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    Sorting...?

    What is a deterministic quick-sort? What are some good examples of quick-sort and merge-sort. I have like 3 algorithm books, but the pseudo-code is really bad for those sorts.

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    Guest Sebastiani's Avatar
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    Do a board search.



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    You know, I did think of that, but only like 1% of my searches have ever come up with anything that could help me out, and I thought that I should just ask, since that is what I thought these board were for...maybe we just need a search, and eliminate postings, since by now people must have posted so much stuff that any question could be answered somewhere, but with all that info it can be EXTREMELY hard to find what you are looking for, when there is little AI in the search.

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    Since you're asking, here's a quick sort I coded after reading a slide show from FSU (Florida State). It's recursive, so probably not the fastest. Maybe someone else has an example of a merge sort.
    Code:
    #include <cstdlib>
    #include <iostream>
    using namespace std;
    
    const int size = 30;
    
    int Partition( int table[], int first, int last );
    void quick_sort( int table[], int first, int last );
    void print( int a[], int size );
    
    int main(void)
    {
       int a[size]; 
       //{1,2,3,4,5,6,7,8,9,10};
       //{10,9,8,7,6,5,4,3,2,1};
       
       srand(unsigned(time(NULL)));
       for (int i=0; i<size; i++)
          a[i] = rand() * 100 / RAND_MAX;
       print( a,size );
    
       quick_sort( a,0,size-1 );
       print( a,size );
    
       return 0;
    }
    
    void quick_sort( int table[], int first, int last )
    {
       if (first < last)
       {
          int pivot_index = Partition( table,first,last );
          quick_sort( table,first,pivot_index-1 );
          quick_sort( table,pivot_index+1,last );
       }
    }
    
    int Partition( int table[], int first, int last )
    {
          int temp;
          int pivot = table[first];
          int up = first;
          int down = last;
          do {
             while (table[++up] <= pivot);
             while (table[down] > pivot)
                down--;
             if (up < down)
             {
                temp = table[up];
                table[up] = table[down];
                table[down] = temp;
             }
          } while (up < down);
          //Exchange the pivot value and the value in down
          temp = table[first];
          table[first] = table[down];
          table[down] = temp;
          int pivot_index = down;
          return pivot_index;
    }
    
    void print( int a[], int size )
    {
       for (int i=0; i<size; i++)
       {
          cout << a[i] << " ";
          if ((i+1)%10 == 0)
             cout << endl;
       }
       cout << endl;
    }

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    >What is a deterministic quick-sort?

    I have no clue.

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    By the way I think Prelude has written a Sort tutorial somewhere. I'm not sure where it is.

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    I guess that the quick sort splits the list into lists of five or less, and then finds the median, then the medians of the medians, and then chooses a pivot....Every time it runs, which at least to me seems to be a complete waste of time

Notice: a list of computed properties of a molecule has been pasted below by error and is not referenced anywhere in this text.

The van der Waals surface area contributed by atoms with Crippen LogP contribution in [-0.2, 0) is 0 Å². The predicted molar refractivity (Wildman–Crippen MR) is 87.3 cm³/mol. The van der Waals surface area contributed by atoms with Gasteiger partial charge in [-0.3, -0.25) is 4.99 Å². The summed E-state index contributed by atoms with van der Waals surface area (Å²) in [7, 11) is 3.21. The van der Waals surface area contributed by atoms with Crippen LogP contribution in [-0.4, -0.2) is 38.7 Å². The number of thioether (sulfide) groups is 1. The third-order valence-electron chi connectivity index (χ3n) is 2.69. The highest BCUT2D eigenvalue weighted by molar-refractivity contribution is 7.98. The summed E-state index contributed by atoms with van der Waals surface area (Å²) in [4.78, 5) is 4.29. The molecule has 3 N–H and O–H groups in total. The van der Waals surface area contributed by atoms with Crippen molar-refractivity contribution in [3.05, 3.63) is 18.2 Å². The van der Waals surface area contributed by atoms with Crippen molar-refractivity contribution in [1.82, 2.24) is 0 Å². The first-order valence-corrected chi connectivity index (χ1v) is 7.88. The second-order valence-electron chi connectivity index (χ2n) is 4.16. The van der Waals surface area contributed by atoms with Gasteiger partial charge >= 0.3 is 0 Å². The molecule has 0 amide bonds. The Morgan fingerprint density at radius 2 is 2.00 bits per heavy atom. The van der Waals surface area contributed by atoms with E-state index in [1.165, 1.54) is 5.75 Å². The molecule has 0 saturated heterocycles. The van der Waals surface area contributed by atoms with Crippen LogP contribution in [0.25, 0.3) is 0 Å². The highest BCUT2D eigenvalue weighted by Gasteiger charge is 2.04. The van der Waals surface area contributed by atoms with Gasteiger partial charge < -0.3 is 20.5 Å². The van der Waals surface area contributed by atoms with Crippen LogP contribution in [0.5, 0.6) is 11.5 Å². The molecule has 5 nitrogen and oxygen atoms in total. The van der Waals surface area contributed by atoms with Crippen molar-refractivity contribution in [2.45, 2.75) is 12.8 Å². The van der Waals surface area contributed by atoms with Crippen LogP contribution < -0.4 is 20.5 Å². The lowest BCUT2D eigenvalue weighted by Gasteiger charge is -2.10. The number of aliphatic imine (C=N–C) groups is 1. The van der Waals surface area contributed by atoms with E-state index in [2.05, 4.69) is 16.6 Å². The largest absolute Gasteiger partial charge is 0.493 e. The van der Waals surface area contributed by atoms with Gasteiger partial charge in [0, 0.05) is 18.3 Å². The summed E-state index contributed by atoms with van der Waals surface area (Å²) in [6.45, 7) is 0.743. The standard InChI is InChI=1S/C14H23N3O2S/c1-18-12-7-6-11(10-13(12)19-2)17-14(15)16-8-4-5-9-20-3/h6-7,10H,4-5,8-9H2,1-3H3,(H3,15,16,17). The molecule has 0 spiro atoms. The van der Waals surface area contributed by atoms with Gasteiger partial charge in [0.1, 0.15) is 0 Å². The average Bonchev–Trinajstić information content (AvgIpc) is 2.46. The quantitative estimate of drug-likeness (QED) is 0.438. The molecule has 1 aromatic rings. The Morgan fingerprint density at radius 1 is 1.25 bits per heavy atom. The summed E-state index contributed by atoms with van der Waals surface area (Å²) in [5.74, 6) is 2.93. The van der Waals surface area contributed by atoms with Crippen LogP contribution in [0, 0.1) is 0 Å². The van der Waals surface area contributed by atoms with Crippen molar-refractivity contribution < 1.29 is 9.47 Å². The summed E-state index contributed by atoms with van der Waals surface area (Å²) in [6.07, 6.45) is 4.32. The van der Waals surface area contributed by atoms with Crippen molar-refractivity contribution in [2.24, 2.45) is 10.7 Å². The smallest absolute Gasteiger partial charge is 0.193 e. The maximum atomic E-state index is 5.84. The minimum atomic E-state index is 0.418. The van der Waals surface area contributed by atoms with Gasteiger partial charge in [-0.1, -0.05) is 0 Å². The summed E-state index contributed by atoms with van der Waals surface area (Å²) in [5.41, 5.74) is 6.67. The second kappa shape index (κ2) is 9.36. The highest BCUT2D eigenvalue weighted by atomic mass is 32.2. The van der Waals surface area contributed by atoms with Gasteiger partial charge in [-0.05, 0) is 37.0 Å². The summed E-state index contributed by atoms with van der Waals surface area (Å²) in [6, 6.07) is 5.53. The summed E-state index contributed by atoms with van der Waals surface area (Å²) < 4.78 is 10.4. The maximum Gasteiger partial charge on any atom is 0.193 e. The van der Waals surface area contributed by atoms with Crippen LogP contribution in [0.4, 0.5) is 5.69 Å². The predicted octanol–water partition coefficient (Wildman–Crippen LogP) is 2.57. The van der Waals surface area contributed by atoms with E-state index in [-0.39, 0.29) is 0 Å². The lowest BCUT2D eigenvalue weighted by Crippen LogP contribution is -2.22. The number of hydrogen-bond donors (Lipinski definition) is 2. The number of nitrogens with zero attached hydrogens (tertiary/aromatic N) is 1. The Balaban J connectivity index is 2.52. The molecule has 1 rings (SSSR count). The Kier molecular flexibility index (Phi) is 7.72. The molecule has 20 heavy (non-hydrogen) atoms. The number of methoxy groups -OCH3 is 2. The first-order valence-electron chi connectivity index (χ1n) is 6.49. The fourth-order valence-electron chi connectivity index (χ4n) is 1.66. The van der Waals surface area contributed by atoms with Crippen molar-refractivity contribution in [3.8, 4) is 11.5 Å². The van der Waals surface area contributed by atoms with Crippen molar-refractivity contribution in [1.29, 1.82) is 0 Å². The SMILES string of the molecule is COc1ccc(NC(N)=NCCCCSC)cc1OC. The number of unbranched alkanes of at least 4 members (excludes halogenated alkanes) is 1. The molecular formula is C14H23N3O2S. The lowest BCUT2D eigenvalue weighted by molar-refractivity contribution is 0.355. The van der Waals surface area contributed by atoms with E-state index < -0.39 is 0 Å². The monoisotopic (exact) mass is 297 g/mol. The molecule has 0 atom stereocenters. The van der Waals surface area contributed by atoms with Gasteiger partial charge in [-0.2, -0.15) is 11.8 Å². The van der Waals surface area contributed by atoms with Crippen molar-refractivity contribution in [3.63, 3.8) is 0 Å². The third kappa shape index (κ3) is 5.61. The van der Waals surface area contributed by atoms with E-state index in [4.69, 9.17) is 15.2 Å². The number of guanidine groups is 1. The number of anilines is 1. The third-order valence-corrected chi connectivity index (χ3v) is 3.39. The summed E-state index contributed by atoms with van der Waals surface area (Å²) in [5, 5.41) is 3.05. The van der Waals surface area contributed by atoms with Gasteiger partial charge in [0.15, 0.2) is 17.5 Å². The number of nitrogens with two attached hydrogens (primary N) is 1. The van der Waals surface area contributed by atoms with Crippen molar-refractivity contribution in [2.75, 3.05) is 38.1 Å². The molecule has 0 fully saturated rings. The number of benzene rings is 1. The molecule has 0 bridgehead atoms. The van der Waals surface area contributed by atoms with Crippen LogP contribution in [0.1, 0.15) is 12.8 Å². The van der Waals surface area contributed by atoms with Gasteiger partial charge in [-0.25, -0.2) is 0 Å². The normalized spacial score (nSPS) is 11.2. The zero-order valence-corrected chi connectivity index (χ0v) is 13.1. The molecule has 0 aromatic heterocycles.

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    >> It's recursive, so probably not the fastest.
    Quicksort IS recursive - its a good example how a recursive solution to sorting can be in general faster than any other sorting method.
    mergesort has same complexity as quicksort O(n*log(n))
    but you can't implement mergsort in a single array thus you have to allocate memory all the time.

    quicksort can be implemented to work on a single array.

    >> I guess that the quick sort splits the list into lists of five or less, and then finds the median, then the medians of the medians, and then chooses a pivot....Every time it runs, which at least to me seems to be a complete waste of time

    No, its not a waste of time:

    Quicksort takes an pivot element and shifts all values less than that pivot to one side of the pivot, and all values greater than that pivot to the other side of the pivot.

    thus the pivot reaches its final position in the sorted array!

    now we repeat that step with the array of the left and right side of the pivot until there are only 1 elements in those sub arrays.
    then we are done.

    so the recursion implicitly creates a tree-structure for sorting.
    complexity is also in average O(n*log(n))
    BUT if you take bad pivots (always the smallest or larges element) the complexity becomes worst-case O(n^2)
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    Obsessed with C chrismiceli's Avatar
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    Help populate a c/c++ help irc channel
    server: irc://irc.efnet.net
    channel: #c

  10. #10
    Code Goddess Prelude's Avatar
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    >What is a deterministic quick-sort?
    Quicksort chooses a pivot for partitioning of the list. A deterministic quicksort will use a heuristic to find that pivot (Median of three partitioning is an example of such a heuristic) while a probabilistic quicksort will randomly select a pivot and rely on probability to minimize the worst cases.

    You can find code for various types of quicksort and mergesort all over the web. Google for sorting demos, they offer the source code (usually in Java, but that shouldn't be a problem) for you to read.
    My best code is written with the delete key.

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